Dad had a nickname for me and it was Strombolini. I never understood it, don't know it's meaning or where it came from, but he was never angry with me when he used it and was usually in a great mood.

I do have a few fond memories with my Dad. I remember one New Years Eve me and my Sister got to go at midnight to the grocery store with my Dad to buy one bag of candy each. We were giddy!!! Skipping along. Happy and laughing and excited. Beyond words, first to be up so late, second to be out with Dad, third to get to buy and eat candy was unheard of.

The second fond memory I have is when my dad had to take me to Junior High School because the bus didn't come out as far as we lived and my Mom would not get up that early to take me, besides it was on my Dad's way to work. She figured nothing would happen because I had to be at school and Dad had to be at work so she would eventually know if there was a problem. Even though I sat in the shot gun seat scared to death that I would do something to make my Dad "lust after me" and held my seat belt away from my chest in order to not expose the shape of my breasts (as instructed by my Mom), I would work very hard to break the cold walls of silence in my Dad. And eventually we had a few great conversations. When I graduated from Junior High School to take the Independent Study course from home, he actually cried that we were not gonna have time together. I suggested we create other opportunities for this, but with the dynamics of my home life that did not happen. This interaction with my Dad prepared me for being Self Employed and dealing with Physician's and their cold walls they put up to keep people out.
Dad was always unique in his form of discipline. As the oldest of 3 kids, I tended to be bossy and a tattle tail, and so Dad decided one day that I needed to get one of his ties for work and he tied it around the belt on my dress and I had to wear it the rest of the day to remember to not be a tattle tail. I remember people coming to the house and I still had to wear the tie. I wanted to die. I felt so humiliated. But in all seriousness, I think it had more impact than spanking my butt ever would have!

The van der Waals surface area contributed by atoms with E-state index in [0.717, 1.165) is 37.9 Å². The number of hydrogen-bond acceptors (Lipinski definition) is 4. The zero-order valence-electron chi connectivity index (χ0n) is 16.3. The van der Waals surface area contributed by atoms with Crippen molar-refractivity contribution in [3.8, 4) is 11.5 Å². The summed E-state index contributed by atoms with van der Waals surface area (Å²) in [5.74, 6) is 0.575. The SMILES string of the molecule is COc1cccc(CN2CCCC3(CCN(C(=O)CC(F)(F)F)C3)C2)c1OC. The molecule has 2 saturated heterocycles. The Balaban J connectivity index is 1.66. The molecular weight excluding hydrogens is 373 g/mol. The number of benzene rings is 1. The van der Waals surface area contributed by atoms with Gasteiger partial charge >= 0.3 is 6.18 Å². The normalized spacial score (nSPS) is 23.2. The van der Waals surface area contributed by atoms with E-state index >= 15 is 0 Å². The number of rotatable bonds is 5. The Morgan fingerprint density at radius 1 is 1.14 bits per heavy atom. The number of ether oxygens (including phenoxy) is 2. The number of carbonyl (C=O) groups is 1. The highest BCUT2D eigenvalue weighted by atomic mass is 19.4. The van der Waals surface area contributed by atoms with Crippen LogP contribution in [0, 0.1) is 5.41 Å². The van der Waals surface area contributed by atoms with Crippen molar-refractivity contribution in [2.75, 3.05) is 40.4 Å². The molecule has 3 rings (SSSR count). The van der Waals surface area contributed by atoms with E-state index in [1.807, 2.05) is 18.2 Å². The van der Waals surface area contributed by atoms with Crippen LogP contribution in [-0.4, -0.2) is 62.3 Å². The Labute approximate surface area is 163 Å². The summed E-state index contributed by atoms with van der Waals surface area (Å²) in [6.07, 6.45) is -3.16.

Yet, to get a letter from my Dad 3 months before he passed away...asking for forgiveness, apologizing for not being the Dad to me he should have been for contributing to some dynamics I deal with today...I could never have asked for anything more. I didn't believe my Dad had the ability to do this and that he risked so much to do so, will always remain a dear treasure in my heart for his ability to be humble and reach out after no communication with me for 16 YEARS!!!

You never know what small things your children will remember. You never know what moments will make the greatest impact. Don't be so caught up in your life not to realize that truly, it's the small things that count. Even if you don't have The Best situation, you can choose to remember the moments that bring a smile, the things that contributed to make you who you are today, and have a new perspective for what someone else went through.